As the country processed the fall of Roe v. Wade, a few dozen GOP congressional staffers crammed into the second floor of the Monocle, a steak and seafood restaurant a few blocks from the U.S. Capitol. Over a buffet lunch, they listened to Samuel Hammond, an outside adviser to Sen. Mitt Romney, argue that Republicans have a heightened obligation to expand financial support for families now that abortion rights are no longer guaranteed nationwide.
Hammond, a Canadian policy analyst who received government benefits when his father took a few years off to be a stay-at-home dad, pitched a proposal by Romney (R-Utah) to send monthly checks of $250 per child to millions of American parents. “Pro-life conservatives now have an obligation to address the financial insecurities associated with childbirth and parenthood,” Hammond told the July 1 gathering.
But the 30-minute pitch appeared to find few takers. One staffer asked Hammond about the political viability of Romney’s plan, which has won support from only two other GOP senators. (The proposal is similar to President Biden’s expanded child tax credit, which expired last year amid united Republican opposition.) Another asked whether the federal government hadn’t sent enough cash to families during the pandemic.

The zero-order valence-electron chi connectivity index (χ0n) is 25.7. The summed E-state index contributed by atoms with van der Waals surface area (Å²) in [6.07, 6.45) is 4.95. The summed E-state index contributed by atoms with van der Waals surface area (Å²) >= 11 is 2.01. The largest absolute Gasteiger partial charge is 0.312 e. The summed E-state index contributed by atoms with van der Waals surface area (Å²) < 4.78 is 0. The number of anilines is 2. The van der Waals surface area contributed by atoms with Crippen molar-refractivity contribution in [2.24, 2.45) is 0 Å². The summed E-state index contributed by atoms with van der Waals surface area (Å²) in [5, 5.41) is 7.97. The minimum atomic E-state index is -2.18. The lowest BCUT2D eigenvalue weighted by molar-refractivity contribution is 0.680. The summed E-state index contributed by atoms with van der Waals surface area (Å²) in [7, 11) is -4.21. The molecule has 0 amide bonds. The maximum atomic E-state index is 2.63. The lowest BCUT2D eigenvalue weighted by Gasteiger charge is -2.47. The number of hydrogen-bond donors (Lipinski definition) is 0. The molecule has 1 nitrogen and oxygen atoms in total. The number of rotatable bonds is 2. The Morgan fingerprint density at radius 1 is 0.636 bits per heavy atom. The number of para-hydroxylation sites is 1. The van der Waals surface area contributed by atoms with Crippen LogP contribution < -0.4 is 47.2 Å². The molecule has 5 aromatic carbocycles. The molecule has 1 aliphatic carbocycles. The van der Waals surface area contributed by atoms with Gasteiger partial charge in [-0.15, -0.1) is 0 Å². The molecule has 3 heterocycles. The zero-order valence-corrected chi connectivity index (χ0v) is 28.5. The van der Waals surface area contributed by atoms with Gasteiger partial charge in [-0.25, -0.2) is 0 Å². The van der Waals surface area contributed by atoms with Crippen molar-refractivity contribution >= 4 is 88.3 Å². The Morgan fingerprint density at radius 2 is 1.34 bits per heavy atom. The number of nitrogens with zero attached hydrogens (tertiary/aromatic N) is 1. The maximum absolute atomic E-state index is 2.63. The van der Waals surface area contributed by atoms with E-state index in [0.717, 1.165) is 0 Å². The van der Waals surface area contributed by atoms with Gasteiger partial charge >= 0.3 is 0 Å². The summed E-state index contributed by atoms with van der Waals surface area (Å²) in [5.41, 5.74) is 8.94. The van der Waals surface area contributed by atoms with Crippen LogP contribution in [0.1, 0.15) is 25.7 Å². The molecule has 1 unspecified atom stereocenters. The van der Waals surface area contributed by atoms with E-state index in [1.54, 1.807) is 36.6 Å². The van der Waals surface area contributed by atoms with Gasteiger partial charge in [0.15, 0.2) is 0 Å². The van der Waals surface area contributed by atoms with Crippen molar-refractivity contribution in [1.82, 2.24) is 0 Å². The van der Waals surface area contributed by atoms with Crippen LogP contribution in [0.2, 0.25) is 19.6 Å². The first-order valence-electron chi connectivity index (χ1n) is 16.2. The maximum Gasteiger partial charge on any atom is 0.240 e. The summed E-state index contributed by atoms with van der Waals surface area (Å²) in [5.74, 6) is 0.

Some influential antiabortion and religious groups, like Susan B. Anthony Pro-Life America, have endorsed measures like Romney’s, arguing that the government now has a greater obligation to provide material support to families. Calls for action may intensify since Kansas voters last week overwhelmingly defeated an effort to strip away their state’s abortion protections, highlighting the possible political danger the issue holds for the GOP with midterm elections looming.
So far, however, those calls largely have been ignored by party leaders. GOP aides and conservative policy analysts are skeptical that the Supreme Court decision will produce a meaningful shift in the party’s stance on federal family benefits. Republicans have mostly opposed Democrats’ efforts to create new social programs for the last century. Meanwhile, one of their central economic policy goals — cutting federal taxes — is at odds with an expanded safety net.
As inflation has spiked over the past year, GOP leaders have ramped up attacks on federal spending, making the party even less likely to propose new benefits. Republicans have roundly rejected Biden’s proposals to expand child care, prekindergarten, national paid family leave — all measures designed specifically to ease the burden of raising young children.
And here I thought the GOP was actually pro-family unlike those libs! Oh wait I get it. The GOP would totally have endorsed caps on insulin prices if only Democrats would send transgender kids to concentration camps. Good job Dems!